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Reading & Writing in the Disciplines

Reading: Big Ideas


Reading is a complex process that involves interactions among the reader, the text, and the context. Meaning does not reside solely on a page of text, with the intent that the reader will extract meaning from that page. Rather, meaning is actively constructed by what the reader brings to the text and how this knowledge reconciles with the author’s purpose. Reader factors include background knowledge and experiences related to a topic; purposes for reading; questions asked by the reader before, during, and after reading; knowledge and use of strategies applied while reading that support understanding key concepts; and the motivation the reader has to begin and stamina the reader has to stick with the text. Text factors that influence the complexity of the text include language structures; vocabulary; text structures and organization of ideas; text features; and author’s purpose. The context, or situation, for reading may depend on the purpose for reading, the discipline being studied, and the environment (e.g., in-school or out-of-school reading). All of these elements become more intricate and unique to a discipline as students advance through the grades.

This unit explores the significant components of reading comprehension that relate to effective reading comprehension and learning across disciplines.


Comprehension is the goal of all reading and learning. Instruction in how to comprehend a text must continue in the middle and high school grades to meet the increasingly complex texts and learning demands of each discipline. Duke, et al. (2011) have proposed 10 essential practices for teaching reading comprehension. It is important that all teachers realize the role that texts play in their disciplines, and teachers’ critical roles in connecting students to the text-based information of their discipline. Facilitating and promoting text-based comprehension involves:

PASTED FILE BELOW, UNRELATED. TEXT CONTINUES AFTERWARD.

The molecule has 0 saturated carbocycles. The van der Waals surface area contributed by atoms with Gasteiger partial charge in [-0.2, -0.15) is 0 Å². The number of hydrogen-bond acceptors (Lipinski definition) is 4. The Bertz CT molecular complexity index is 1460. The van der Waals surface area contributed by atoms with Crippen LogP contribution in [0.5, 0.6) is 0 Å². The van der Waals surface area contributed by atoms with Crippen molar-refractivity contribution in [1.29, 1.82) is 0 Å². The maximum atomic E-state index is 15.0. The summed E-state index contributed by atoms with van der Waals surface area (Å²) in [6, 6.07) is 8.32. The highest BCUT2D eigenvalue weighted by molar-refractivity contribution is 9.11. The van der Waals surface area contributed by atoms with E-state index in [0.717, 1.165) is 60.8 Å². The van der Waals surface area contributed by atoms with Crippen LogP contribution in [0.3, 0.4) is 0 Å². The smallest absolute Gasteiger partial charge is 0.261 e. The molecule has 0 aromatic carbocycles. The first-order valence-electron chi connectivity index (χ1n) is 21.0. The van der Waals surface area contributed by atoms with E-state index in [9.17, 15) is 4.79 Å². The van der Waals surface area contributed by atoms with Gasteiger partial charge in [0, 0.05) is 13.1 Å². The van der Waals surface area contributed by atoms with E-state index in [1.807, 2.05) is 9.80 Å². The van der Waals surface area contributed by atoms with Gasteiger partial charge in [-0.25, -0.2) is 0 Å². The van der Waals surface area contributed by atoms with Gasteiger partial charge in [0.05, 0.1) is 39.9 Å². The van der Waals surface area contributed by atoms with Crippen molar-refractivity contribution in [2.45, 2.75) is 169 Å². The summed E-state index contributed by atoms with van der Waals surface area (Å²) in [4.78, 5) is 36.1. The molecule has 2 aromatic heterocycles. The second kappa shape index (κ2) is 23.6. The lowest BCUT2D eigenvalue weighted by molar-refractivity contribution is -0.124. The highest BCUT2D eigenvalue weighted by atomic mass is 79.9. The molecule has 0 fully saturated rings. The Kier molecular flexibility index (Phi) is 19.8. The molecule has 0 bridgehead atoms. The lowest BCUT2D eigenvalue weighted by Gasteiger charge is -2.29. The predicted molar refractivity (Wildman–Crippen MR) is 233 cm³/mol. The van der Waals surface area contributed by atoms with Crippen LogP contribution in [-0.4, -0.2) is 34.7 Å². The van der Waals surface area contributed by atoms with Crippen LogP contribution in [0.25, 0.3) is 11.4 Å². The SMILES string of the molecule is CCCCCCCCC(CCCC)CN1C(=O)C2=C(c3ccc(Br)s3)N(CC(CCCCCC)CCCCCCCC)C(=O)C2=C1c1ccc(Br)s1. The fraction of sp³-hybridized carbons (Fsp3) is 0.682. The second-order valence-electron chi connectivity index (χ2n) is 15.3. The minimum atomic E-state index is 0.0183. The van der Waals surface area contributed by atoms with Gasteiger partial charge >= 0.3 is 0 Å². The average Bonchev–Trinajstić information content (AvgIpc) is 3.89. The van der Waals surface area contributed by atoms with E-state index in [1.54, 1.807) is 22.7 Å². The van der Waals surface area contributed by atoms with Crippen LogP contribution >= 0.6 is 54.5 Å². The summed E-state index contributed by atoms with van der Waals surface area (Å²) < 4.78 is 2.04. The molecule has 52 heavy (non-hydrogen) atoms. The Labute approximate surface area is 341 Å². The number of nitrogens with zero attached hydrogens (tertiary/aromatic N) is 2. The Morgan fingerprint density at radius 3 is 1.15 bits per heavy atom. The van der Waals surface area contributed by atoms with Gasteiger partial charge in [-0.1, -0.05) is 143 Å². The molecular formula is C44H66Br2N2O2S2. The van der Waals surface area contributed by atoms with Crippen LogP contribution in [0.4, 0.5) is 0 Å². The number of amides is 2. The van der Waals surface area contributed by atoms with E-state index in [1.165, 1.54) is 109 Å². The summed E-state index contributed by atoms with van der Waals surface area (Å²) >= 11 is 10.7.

• Building disciplinary and world knowledge
  • Providing exposure to a volume and range of texts
  • Providing motivating texts and contexts for reading
  • Teaching strategies for comprehending
  • Teaching text structures
  • Encouraging students in discussion
  • Building vocabulary and language knowledge
  • Integrating reading and writing
  • Observing and assessing
  • Differentiating instruction

(Duke, Pearson, Strachan, & Billman, 2011).

Reflect: Which of these practices do you routinely address in your instruction? Which practices are most helpful to your students in understanding key concepts and ideas?

Prior Knowledge
Prior knowledge is the understandings students have about a topic based on previous learning and personal experiences. Prior knowledge related to a topic being studied significantly affects one’s comprehension and learning of new information. In essence, what readers know about the topic and about how to read the text before they start the reading will affect what and how they learn both during and after reading. These understandings may relate to commonplace or everyday knowledge they have picked up from personal experience and social interactions; disciplinary content; text structure; text features; language structures; and strategies for learning new information. For example, students may come to a unit in social studies with one or more of the following types of prior knowledge of the time period or events that took place in the past that relate to the unit: knowledge of the historical event and key people; how to identify organizational text structures often found in history texts (e.g., cause and effect, problem/solution); how to use different text features that support informational text (e.g., headings, captions, timelines); or how to synthesize and corroborate ideas by comparing and contrasting sources on the same topic.